The lesson would be:
- Distribute random number samples of a couple different cities.
- Have the students randomly choose 10 numbers.
- Have students calculate the mean.
- Have students calculate the TAD.
- Have students calculate the MAD.
- Sort data into 3 columns on the board for each city. Have students record their data for their city.
As a class, discuss the data.
Questions to Ask:
- "What are similarities/differences overall?"
- "How can we decide if there is a difference between the number of pets per household in each city?"
- "Could we get the same mean or MAD in all three cities? What does that tell us about the population?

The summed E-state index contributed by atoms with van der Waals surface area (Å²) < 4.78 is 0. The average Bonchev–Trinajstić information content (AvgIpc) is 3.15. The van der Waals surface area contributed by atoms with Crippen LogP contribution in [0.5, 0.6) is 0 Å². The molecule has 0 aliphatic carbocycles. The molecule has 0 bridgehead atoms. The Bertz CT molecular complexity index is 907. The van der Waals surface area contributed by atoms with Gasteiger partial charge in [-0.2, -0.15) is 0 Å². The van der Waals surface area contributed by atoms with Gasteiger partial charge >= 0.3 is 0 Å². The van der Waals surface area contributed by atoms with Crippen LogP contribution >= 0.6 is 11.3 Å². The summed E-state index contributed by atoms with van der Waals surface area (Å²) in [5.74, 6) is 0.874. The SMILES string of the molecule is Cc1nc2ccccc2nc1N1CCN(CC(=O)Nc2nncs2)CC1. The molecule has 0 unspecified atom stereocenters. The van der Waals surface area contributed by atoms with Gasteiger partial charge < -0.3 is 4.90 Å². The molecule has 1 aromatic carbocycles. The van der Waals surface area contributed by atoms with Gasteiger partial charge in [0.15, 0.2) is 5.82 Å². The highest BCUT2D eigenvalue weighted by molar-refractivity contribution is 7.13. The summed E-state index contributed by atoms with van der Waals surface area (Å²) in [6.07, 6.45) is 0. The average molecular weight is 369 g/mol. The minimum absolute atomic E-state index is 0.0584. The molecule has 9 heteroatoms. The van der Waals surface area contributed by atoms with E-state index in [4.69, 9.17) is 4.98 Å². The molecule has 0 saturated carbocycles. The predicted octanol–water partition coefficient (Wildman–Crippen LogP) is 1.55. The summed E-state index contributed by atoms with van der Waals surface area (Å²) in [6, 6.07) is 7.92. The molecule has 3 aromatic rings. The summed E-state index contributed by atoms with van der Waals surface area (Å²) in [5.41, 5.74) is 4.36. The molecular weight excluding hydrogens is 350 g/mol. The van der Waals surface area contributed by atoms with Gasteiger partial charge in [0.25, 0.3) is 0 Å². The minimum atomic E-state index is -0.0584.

Discuss how samples jump around... "what does this mean for things like polls, like in magazines or online?"
Discuss factors of variability
Find newspaper, magazine or online polls and ask them to evaluate them for their classroom to see how likely the results are to happen again.
In my opinion, this activity would go along well with the GAISE report. I think that this activity has a lot of real world relevance which is kind of the point of studying statistics, according to the report. We want students to be able to thrive and I believe that understanding this information about samples and collecting data and studying data is really important.